If you must interview Sean Spicer about his new book, the BBC has shown how to do it.

Hey! Remember Sean Spicer? He just wrote a book.

Spicer was President Donald Trump's first press secretary before resigning just 182 days into the administration. He became a bit notorious for his poor word choices (he accidentally called concentration camps "Holocaust centers") and easily debunked lies (such as his claim that the crowd at Trump's inauguration was the "largest audience to witness an inauguration, period" or the time he defended Trump's voter fraud claims by citing a study's non-existent conclusion).

Since his time in the White House, news networks dashed Spicer's hopes of landing a high-paying contributor role, he completed a Harvard Fellowship that led one student to publicly call for the end of the program in its current form, he showed up at the Emmys for a tongue-in-cheek joke about his crowd size lie, and has started developing his own TV talk show to pitch to networks.


He's been a busy guy, which maybe explains why his book didn't quite get the care it needed, based on some early reviews.

Sean Spicer posing with wax figures of Melania and Donald Trump, which is somehow not the weirdest thing he's done since resigning. Photo by Cindy Ord/Getty Images for Madame Tussauds.

Media figures could press Spicer on so much during his book tour. But for the most part, they haven't.

NPR's Mary Louise Kelly allowed Spicer to sidestep a tricky question about Paul Manafort, who ran the Trump campaign for three months during the summer of 2016 and is credited with selecting Mike Pence as Trump's running mate. When it started to become clear that Manafort — who was indicted on a number of charges — was about to find himself in some legal hot water, Spicer claimed that Manafort "played a very limited role for a very limited amount of time." Despite this being untrue, Kelly pivoted away from Manafort-related questions as Spicer stumbled.

Meanwhile, NBC's Megyn Kelly began her Spicer interview with a laugh at Melissa McCarthy's portrayal of him on SNL and later allowed him to wriggle his way out of questions on his crowd-size lie.

Fox Business host Lisa Kennedy Montgomery asked, "How important is the book to changing the perception and the legacy that you have right now?" This allowed Spicer the chance to play up its importance as a "behind-the-scenes" look at the Trump White House.

Of the three, Kelly's interview was probably the hardest-hitting, which is ... not great.

Photo by Andrew Caballero-Reynolds/AFP/Getty Images.

American journalists could learn a lot from how BBC Newsnight's Emily Maitlis handled her interview with Spicer.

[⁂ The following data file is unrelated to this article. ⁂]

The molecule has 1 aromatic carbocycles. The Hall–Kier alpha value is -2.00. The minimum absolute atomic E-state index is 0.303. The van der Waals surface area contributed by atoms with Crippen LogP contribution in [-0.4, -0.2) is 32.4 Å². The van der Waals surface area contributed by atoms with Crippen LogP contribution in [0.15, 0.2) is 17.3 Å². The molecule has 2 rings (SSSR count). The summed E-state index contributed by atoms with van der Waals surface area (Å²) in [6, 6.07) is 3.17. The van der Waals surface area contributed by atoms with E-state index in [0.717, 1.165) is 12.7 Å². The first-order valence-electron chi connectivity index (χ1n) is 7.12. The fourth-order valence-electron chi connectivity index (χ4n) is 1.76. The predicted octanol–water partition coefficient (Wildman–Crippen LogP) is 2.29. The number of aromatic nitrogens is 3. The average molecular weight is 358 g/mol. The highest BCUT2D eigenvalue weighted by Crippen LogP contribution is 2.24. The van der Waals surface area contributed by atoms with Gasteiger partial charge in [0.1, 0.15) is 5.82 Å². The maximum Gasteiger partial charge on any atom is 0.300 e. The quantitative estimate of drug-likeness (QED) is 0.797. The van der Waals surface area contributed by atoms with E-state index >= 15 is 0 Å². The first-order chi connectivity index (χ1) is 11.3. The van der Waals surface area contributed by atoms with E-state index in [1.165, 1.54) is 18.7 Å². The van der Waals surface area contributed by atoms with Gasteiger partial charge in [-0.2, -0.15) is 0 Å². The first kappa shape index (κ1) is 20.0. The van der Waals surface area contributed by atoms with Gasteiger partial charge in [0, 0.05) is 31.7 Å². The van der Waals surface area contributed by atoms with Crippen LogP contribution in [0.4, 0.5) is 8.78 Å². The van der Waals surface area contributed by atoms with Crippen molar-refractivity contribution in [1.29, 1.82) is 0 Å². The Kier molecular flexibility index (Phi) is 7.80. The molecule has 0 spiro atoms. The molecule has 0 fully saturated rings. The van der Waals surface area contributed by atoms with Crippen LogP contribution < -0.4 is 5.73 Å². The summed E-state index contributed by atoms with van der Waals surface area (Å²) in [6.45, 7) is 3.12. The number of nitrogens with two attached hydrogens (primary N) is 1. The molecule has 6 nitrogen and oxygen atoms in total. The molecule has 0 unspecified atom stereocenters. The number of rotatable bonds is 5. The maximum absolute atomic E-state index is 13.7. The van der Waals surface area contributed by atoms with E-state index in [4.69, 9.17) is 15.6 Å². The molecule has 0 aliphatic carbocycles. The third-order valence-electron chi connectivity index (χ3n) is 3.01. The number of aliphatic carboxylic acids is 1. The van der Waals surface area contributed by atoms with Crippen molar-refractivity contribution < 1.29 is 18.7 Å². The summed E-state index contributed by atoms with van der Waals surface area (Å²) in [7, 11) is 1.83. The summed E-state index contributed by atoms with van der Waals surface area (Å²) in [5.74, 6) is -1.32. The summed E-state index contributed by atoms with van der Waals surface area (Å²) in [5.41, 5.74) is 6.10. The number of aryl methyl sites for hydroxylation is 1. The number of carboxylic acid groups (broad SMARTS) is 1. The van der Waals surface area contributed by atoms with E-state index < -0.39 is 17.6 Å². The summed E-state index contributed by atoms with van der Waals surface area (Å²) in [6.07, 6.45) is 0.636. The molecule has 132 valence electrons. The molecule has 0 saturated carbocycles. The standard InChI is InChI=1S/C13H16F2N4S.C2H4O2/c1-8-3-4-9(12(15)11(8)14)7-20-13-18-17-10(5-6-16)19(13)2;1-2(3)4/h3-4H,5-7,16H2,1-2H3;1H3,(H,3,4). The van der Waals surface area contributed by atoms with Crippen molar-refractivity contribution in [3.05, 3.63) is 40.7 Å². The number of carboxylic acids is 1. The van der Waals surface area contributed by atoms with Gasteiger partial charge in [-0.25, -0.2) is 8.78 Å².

Spicer tried to brush off a question about his crowd-size claim. But unlike other interviewers, who let Spicer downplay its importance, Maitlis wasn't having it.

"It was the start of the most corrosive culture," Maitlis fired back. "You played with the truth. You led us down a dangerous path. You have corrupted discourse for the entire world by going along with these lies."

In continuing to press the issue, Maitlis was able to get a bit of actual news out of Spicer: He seemed to believe that because the campaign felt like it had been treated unfairly by the press, that telling a lie — though he refuses to admit it's a lie — was justified.

Spicer explained his reasoning:

"We had faced a press corps that was constantly undermining our ability in the campaign to run an effective ground game, an effective data operation. Everyone was saying 'Yours isn't good enough. Hillary Clinton's running a better operation, is a better candidate and campaign. There's no way that you can compete with her.' Time and time again, through the campaign, we heard that. Then we heard similar kind of things during the transition. ... And so, if you constantly feel under attack, then you feel at some point you need to respond and say 'Enough of this.' And when you hear the president and other supporters constantly see this narrative where we are being maligned and undermined and maligned in terms of the validity of our thing, it wears on you."

That's a pretty big admission! Deciding whether or not a government official should tell the truth shouldn't depend on whether or not they're happy with "the narrative" they see playing out in the media.

Maitlis is right — that is a dangerous path, and it's not something that should be rewarded with lucrative book deals and TV shows.

Spicer at a January 2017 press conference. Photo by Drew Angerer/Getty Images.

Public officials don't get to write and re-write their own history — or at least they shouldn't.

Whether it's Spicer doing chummy interviews to promote his book, Tom DeLay bouncing back from a money-laundering scandal to appear on "Dancing With the Stars," or any of the many other examples of times where the public is asked to more or less forget the lasting effects politicians have on our lives, this really isn't something we have to do as a culture.

There's no law that says that every former administration official is entitled to a nationally televised book tour nor that they're even entitled to a book or TV show at all.

Serving in government is just that: service. In Spicer's case, from that lie on his first day in the job and on, it was a disservice. If journalists must interview Spicer about his new book, they should look to Maitlis and the BBC for how to best serve their audiences.

True

When Sue Hoppin was in college, she met the man she was going to marry. "I was attending the University of Denver, and he was at the Air Force Academy," she says. "My dad had also attended the University of Denver and warned me not to date those flyboys from the Springs."

"He didn't say anything about marrying one of them," she says. And so began her life as a military spouse.

The life brings some real advantages, like opportunities to live abroad — her family got to live all around the US, Japan, and Germany — but it also comes with some downsides, like having to put your spouse's career over your own goals.

"Though we choose to marry someone in the military, we had career goals before we got married, and those didn't just disappear."

Career aspirations become more difficult to achieve, and progress comes with lots of starts and stops. After experiencing these unique challenges firsthand, Sue founded an organization to help other military spouses in similar situations.